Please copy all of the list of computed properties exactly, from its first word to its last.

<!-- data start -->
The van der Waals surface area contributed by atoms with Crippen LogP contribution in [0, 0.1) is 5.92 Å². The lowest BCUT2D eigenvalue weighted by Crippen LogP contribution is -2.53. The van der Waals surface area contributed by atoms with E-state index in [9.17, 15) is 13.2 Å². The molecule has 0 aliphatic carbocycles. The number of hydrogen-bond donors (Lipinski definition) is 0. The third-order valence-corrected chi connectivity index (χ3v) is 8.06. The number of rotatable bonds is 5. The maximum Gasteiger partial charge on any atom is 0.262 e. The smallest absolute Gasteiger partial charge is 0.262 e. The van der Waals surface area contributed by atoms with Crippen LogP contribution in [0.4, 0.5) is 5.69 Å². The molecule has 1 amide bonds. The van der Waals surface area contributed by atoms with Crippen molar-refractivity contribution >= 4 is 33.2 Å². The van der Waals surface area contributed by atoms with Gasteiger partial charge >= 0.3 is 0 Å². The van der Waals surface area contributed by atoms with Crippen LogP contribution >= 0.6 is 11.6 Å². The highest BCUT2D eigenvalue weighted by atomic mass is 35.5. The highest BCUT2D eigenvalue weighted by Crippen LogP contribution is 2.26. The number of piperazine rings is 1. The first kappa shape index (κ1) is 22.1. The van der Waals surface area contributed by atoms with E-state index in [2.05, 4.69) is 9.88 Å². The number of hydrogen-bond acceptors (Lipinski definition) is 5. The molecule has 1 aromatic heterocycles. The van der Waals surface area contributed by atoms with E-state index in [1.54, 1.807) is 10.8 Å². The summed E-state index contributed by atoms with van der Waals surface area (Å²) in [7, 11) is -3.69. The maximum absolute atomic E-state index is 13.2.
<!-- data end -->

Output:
The van der Waals surface area contributed by atoms with Crippen LogP contribution in [0, 0.1) is 5.92 Å². The lowest BCUT2D eigenvalue weighted by Crippen LogP contribution is -2.53. The van der Waals surface area contributed by atoms with E-state index in [9.17, 15) is 13.2 Å². The molecule has 0 aliphatic carbocycles. The number of hydrogen-bond donors (Lipinski definition) is 0. The third-order valence-corrected chi connectivity index (χ3v) is 8.06. The number of rotatable bonds is 5. The maximum Gasteiger partial charge on any atom is 0.262 e. The smallest absolute Gasteiger partial charge is 0.262 e. The van der Waals surface area contributed by atoms with Crippen LogP contribution in [0.4, 0.5) is 5.69 Å². The molecule has 1 amide bonds. The van der Waals surface area contributed by atoms with Crippen molar-refractivity contribution >= 4 is 33.2 Å². The van der Waals surface area contributed by atoms with Gasteiger partial charge >= 0.3 is 0 Å². The van der Waals surface area contributed by atoms with Crippen LogP contribution >= 0.6 is 11.6 Å². The highest BCUT2D eigenvalue weighted by atomic mass is 35.5. The highest BCUT2D eigenvalue weighted by Crippen LogP contribution is 2.26. The number of piperazine rings is 1. The first kappa shape index (κ1) is 22.1. The van der Waals surface area contributed by atoms with E-state index in [2.05, 4.69) is 9.88 Å². The number of hydrogen-bond acceptors (Lipinski definition) is 5. The molecule has 1 aromatic heterocycles. The van der Waals surface area contributed by atoms with E-state index in [1.54, 1.807) is 10.8 Å². The summed E-state index contributed by atoms with van der Waals surface area (Å²) in [7, 11) is -3.69. The maximum absolute atomic E-state index is 13.2.